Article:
Dundee United striker Lawrence Shankland believes more needs to be done to educate young footballers about the dangers of problem gambling.
Speaking to Paul Pettigrew, founder of gambling prevention community interest company, Gamtalk UK, of which Shankland is an ambassador, the Scotland hitman says he saw former team-mates fritter away their wages in the bookies.
The 25-year-old United forward believes the football authorities have to warn young stars against the potential pitfalls of addiction in all forms before it’s too late.
‘You can lose everything in life. . . a gambling addiction can just keep going’
“When you become a player the PFA come in and tell you not to gamble, because it’s not allowed as footballers,” Shankland said, speaking to Gamtalk on Instagram TV.
“You need to know that, obviously, but there’s nothing to educate young boys.
“I’ve seen it myself, when you’re younger in the youth team there are boys that go in the bookies after training and they’re playing roulette machines and betting on horses.
“They are allowed to do that but within a short space of time they could lose half their wage.
“All boys at youth level, and I can tell you first hand, they’re not millionaires. They don’t have money to go and splash everywhere.
“There’s the odd few with first-team contracts but young boys could lose half their wage in a bookies right away.
“It’s not something we get educated on and I can’t really understand it.
“You can lose everything in life. A drink or a drug addiction, more than likely eventually you’ll pass away, but a gambling addiction can just keep going.
“It’s something that needs to be stopped by the person but I don’t think there’s enough warning signs when you’re young, in education, in what it could possibly lead on to and how easily it can be done.”
Although an issue in wider society, Shankland believes gambling addiction is a problem only intensified by footballers’ fame and worries there are players not seeking help.
He continued: “A normal person can go to Gamblers Anonymous or whatever but a football player’s in the public eye and there’s a chance someone might know them there.
“Before you know it, it’s plastered all over social media and it’s hard for people that have got a wee bit of a problem to come out.
“It would be good to have an organisation there to speak to where you know it’ll stay private.”
‘It caused havoc in the family’
He has never suffered directly but Shankland is no stranger to addiction, admitting the reason he linked up with the Port Glasgow-based scheme is because it’s a problem that has blighted his family down the years.
He added: “Not gambling but there’s been other addictions in really close family.
“They’re at the other side of it now and doing really well but it caused havoc in the family.
“It’s a problem you never really think about too much when you’re around people and how quickly it can happen.
“All of a sudden it can get a grip on somebody and their life can become a real problem, not just for them but everybody around them it creates this destruction.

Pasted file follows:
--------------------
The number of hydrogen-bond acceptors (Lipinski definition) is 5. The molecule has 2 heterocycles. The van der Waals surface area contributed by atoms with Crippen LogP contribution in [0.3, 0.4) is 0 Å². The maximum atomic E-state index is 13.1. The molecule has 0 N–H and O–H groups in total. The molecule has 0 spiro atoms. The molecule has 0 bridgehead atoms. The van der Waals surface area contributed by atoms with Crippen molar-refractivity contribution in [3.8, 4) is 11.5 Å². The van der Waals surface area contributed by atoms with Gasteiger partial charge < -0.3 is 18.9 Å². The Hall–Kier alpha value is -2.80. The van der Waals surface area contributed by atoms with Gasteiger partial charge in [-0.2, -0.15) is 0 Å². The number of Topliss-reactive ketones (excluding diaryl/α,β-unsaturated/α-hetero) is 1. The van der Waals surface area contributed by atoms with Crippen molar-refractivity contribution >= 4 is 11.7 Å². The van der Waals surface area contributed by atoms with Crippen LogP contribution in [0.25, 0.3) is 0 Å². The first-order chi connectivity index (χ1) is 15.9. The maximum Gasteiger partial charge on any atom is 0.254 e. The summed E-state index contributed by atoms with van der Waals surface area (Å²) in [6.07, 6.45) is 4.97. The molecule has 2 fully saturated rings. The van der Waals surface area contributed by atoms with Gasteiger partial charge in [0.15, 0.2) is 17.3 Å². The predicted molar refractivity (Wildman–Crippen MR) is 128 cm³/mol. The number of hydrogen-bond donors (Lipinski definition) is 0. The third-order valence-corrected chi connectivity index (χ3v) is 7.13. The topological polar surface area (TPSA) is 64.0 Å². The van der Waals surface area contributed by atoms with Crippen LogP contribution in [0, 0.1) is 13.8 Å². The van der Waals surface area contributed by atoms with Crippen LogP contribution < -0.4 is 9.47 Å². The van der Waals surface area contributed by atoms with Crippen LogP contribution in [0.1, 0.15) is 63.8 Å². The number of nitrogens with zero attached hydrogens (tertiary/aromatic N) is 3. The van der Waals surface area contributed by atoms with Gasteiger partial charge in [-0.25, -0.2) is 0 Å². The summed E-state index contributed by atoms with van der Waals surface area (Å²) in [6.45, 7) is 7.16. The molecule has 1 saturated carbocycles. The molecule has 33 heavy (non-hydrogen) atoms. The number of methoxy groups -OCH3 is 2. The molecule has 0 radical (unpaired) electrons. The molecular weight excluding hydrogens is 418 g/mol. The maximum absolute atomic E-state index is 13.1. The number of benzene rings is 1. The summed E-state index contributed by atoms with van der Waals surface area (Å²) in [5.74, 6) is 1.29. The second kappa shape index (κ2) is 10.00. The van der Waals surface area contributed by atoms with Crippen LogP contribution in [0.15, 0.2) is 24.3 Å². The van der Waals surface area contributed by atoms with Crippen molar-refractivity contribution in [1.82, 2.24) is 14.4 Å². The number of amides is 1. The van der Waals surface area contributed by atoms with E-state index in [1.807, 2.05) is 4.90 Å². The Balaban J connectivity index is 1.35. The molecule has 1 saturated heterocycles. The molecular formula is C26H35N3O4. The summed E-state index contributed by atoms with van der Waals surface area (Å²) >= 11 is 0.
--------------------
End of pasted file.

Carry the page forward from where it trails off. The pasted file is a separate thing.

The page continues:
“I’ve seen first-hand how an addiction can really get a hold of somebody and when I was asked to get involved (with Gamtalk) it was something I was keen to do.”
Aberdeen exit could’ve seen Shanks spiral
Shankland can relate to footballers who turn to betting, insisting he could’ve easily gone the same way when he was released by Aberdeen in 2017.
He said: “I signed for Aberdeen when I was just turning 18. I was going from playing part time to being a football player, or you think you’re a football player!
“You’re still young and you don’t realise how young you actually are. I was there for four years and got released at 21.
“Thankfully, I managed to still find myself in football eventually but at that point there were many paths I could’ve went down.
“I was at a dead end really and it didn’t look like I had any options at all in football. I was like: “What do I do now?
“I can see at that point why people would’ve maybe turned and found themselves in a sticky situation because it would’ve been easily done.
“You’ve not got any money coming in and people start gambling.”
Mentality the key to overcoming problems
Shankland says self-belief was a problem in his young career but that he’s now found his voice and a confidence that has served him well both on and off the pitch.
For Shanks, teaching yourself to be confident is a skill not just footballers need, but anyone struggling in life.
“Confidence is something I’ve had to teach myself,” he said.
“When I was younger I was terrible for that. I was really hard on myself and I actually found myself doubting things more than I should’ve at that age.
“I’m one of those people that puts a lot of pressure on themselves to do well and, at times, when I was younger and inexperienced I’ve put too much pressure on and it can kill you in the end.
“It kind of did for me because it brought my Aberdeen career to an end. I just didn’t have the belief in myself and I was constantly on at myself for doing negative things when there were a lot of positive things in there, too.
“Your mental stability, especially in an environment like this, it needs to be good and it is something I’ve progressed in over the last few years.
“I’ve been playing better but this season I’ve not been scoring as many goals as I did in the Championship.
“People are always asking why and I could’ve found myself in a situation before where I would’ve crumbled and wouldn’t be able to answer the question but now it just comes with experience.
“The mental side of everything is hugely important, not just in sport but in life in general.”
If you want to learn more about gambling prevention or arrange a talk with your young people, contact Paul Pettigrew at Gamtalk UK for free advice and support.